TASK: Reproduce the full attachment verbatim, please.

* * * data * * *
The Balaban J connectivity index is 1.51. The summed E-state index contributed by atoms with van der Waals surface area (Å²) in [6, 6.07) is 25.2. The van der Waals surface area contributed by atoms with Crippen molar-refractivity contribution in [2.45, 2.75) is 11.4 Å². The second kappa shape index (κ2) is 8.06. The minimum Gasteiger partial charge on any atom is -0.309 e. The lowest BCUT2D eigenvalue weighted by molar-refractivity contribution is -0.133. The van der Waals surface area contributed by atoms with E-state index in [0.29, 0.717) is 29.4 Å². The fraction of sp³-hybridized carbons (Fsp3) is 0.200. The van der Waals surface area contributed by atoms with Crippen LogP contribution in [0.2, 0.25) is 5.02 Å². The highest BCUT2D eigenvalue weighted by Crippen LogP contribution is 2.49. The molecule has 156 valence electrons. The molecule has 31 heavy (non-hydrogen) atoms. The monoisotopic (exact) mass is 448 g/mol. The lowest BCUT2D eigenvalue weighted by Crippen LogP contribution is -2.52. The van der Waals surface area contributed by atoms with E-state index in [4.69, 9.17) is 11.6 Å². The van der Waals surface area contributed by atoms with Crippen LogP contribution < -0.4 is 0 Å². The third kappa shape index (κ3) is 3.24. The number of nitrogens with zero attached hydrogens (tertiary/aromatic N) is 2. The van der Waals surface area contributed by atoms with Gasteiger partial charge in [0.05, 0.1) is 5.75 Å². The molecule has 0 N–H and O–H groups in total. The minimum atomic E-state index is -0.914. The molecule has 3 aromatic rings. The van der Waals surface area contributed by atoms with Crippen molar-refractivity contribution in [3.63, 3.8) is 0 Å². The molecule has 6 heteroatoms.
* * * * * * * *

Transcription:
The Balaban J connectivity index is 1.51. The summed E-state index contributed by atoms with van der Waals surface area (Å²) in [6, 6.07) is 25.2. The van der Waals surface area contributed by atoms with Crippen molar-refractivity contribution in [2.45, 2.75) is 11.4 Å². The second kappa shape index (κ2) is 8.06. The minimum Gasteiger partial charge on any atom is -0.309 e. The lowest BCUT2D eigenvalue weighted by molar-refractivity contribution is -0.133. The van der Waals surface area contributed by atoms with E-state index in [0.29, 0.717) is 29.4 Å². The fraction of sp³-hybridized carbons (Fsp3) is 0.200. The van der Waals surface area contributed by atoms with Crippen LogP contribution in [0.2, 0.25) is 5.02 Å². The highest BCUT2D eigenvalue weighted by Crippen LogP contribution is 2.49. The molecule has 156 valence electrons. The molecule has 31 heavy (non-hydrogen) atoms. The monoisotopic (exact) mass is 448 g/mol. The lowest BCUT2D eigenvalue weighted by Crippen LogP contribution is -2.52. The van der Waals surface area contributed by atoms with E-state index in [4.69, 9.17) is 11.6 Å². The van der Waals surface area contributed by atoms with Crippen LogP contribution < -0.4 is 0 Å². The third kappa shape index (κ3) is 3.24. The number of nitrogens with zero attached hydrogens (tertiary/aromatic N) is 2. The van der Waals surface area contributed by atoms with Gasteiger partial charge in [0.05, 0.1) is 5.75 Å². The molecule has 0 N–H and O–H groups in total. The minimum atomic E-state index is -0.914. The molecule has 3 aromatic rings. The van der Waals surface area contributed by atoms with Crippen molar-refractivity contribution in [3.63, 3.8) is 0 Å². The molecule has 6 heteroatoms.